I intreat the managers of these public work-houses to give the greatest encouragement to such trades as can be performed by women. This sex, so dear to all sensible minds, has been neglected or oppressed by all our institutions.—Seductions of all kinds seem to conspire against their virtue—Necessity precipitates them involuntarily into an abyss of infamy and misery.—The low price which is set upon the labour of women is out of all proportion to the inferiority of their bodily strength. Let the public workhouses set the example of paying them better.
There are in France many houses of correction where the misconduct of women is severely punished, but where in reality it is only suspended, mere consinement having no tendency to eradicate vice. Why should there not be one establishment where a young woman, conquered by temptation and on the brink of despair, might present herself, and say—“Vice offers me gold: I only ask for labour and bread. In compassion to my remorse assist and strengthen me. Open an asylum for me where I may weep without being seen, expiate those faults which pursue and overwhelm me, and recover a shadow of peace.”—Such an institution exists no where—I appoint, therefore, a thousand millions towards establishing one.
The snares which are laid by vice for women without fortunes, would make fewer victims if more assistance was given them. We have an infinity of establishments for persons in the higher ranks of life which do honour to the generosity of our forefathers. Why have we none for this purpose?—I desire, therefore, that two thousand millions be employed in establishing in the kingdom a hundred hospitals, which shall be called Hospitals of Angels. There shall be admitted into each a hundred females of the age of seven or eight years, and of the most engaging forms. They shall receive the most perfect education in regard to morals, useful knowledge, and agreeable accomplishments. At the age of eighteen they may quit the hospital in order to be married; at which period they shall each be paid a portion of 40,000 livres. I mention this moderate sum because it is my wish that they be neither reproached for want of fortune, nor espoused from interest. An annual income of 2000 livres shall be given also to their parents. * * * * Except once in the year at a solemn and splendid procession, they shall rarely appear in public, but shall be constantly employed in their asylum in learning all that can render them one day excellent wives and mothers.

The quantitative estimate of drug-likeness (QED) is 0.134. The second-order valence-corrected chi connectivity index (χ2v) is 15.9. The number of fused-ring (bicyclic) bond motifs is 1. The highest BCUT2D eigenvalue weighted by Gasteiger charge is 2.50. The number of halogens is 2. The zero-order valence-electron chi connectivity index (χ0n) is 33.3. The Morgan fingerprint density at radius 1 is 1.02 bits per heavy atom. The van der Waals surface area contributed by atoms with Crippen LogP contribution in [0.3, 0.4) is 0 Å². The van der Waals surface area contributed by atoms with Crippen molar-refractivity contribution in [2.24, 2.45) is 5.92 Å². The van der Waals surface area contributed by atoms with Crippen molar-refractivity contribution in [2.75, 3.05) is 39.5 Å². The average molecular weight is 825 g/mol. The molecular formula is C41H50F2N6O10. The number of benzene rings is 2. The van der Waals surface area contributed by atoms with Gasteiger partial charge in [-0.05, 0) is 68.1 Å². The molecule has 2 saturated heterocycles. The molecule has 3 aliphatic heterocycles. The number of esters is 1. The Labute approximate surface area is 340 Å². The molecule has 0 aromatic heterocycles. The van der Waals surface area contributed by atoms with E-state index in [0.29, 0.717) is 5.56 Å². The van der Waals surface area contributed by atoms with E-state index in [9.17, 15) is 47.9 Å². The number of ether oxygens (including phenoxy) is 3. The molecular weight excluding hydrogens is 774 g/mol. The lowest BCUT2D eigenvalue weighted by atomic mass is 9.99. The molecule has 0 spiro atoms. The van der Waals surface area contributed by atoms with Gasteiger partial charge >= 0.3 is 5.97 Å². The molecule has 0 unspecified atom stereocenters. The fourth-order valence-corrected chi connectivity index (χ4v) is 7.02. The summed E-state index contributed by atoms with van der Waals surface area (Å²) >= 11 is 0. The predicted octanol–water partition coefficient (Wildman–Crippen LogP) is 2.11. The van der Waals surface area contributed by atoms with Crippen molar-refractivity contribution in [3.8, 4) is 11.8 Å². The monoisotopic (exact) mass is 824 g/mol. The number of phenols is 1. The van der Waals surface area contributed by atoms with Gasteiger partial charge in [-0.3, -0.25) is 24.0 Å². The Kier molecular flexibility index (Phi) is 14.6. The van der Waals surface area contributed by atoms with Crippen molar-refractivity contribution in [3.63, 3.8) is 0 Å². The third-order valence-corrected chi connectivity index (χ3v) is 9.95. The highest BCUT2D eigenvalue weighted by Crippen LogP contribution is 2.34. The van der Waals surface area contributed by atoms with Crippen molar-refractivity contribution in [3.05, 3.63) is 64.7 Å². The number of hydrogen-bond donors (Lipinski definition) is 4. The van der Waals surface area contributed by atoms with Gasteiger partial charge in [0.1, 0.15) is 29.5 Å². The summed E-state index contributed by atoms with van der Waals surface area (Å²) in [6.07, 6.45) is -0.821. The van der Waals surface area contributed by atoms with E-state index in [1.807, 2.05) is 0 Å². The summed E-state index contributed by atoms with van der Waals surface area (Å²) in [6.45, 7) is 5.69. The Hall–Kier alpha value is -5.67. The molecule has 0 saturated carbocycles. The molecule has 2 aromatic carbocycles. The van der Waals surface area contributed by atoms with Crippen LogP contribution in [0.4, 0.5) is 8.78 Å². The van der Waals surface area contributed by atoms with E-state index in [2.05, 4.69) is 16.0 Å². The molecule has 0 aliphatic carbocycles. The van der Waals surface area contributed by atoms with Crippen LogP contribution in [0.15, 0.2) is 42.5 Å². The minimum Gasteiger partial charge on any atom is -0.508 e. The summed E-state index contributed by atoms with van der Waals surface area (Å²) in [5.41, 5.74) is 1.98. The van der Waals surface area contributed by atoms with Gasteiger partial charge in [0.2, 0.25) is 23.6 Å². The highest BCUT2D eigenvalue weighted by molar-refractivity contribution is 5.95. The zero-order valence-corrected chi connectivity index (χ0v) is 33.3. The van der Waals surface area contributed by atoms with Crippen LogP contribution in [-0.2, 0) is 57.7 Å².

In order to fit them, in particular, for domestic œconomy, I desire that after they have been taught the most accurate ideas of expences of all kinds, questions be proposed to them from time to time to which they shall be obliged to give answers by word of mouth, and also in writing; as for example—“If you had such or such an income, under such or such circumstances, how much would you appropriate to your table, your house-rent, your maintenance, and the education of your children? How many servants would you keep? How much would you reserve for sickness and unforeseen expences? How much would you consecrate to the relief of the unfortunate and the public good?—If your income depended either entirely or in part upon a transient advantage or a place which was not assured to you, how much would you expend annually? What sum would you reserve for forming a capital?” &c. &c. Prizes publicly given to the best answers to questions of this kind would constitute, in my opinion, an exercise equally engaging and more useful than the little comedies and novels with which young persons in the higher stations are generally entertained.
The honours conferred upon great men have always appeared to me the most effectual means of producing great men. I appoint, therefore, a thousand millions towards striking medals, and placing in the halls of all towns, or in any other convenient places, statues and busts in honour of such great men as shall hereafter rise up. I desire further that these honours be not paid them till ten years after their decease; and that they be decreed and proportioned by a tribunal composed of such upright, enlightened, and worthy citizens, as shall be most likely not to be dazzled by false virtues.—It has been once reckoned, that founding hospitals for the sick is one of the best public services. For some years a conviction has been gaining ground, that breathing the pestilential air of hospitals doubles the danger of diseases; and that on this and other accounts they probably destroy more lives than they save. I desire, therefore, that 10,000 millions be employed in establishing in each parish of the kingdom houses of health, in which shall be maintained a physician, a surgeon, and a convenient number of sisters of charity and nurses. These houses shall supply the sick gratis in their own houses with every assistance in food and medicine, and none shall be taken to the house of health excepting those whom it shall be impossible to assist at home.
I have hitherto only directed the employment of about two hundred thousand millions. There remain still near four millions of millions, the appropriation of which I leave to the discretion of my executors. I wish them to purchase and pull down all such houses as incommode the public way in all towns; to multiply squares, quays, fountains, gardens, &c. in order to give salubrity to the air of towns; to empty ponds; to clear heaths; to deepen the beds of rivers so as to render them navigable, and to unite them by means of canals;—in a word, I wish them to co-operate in every possible method with nature, which seems to have designed France* to be the most delightful country under heaven.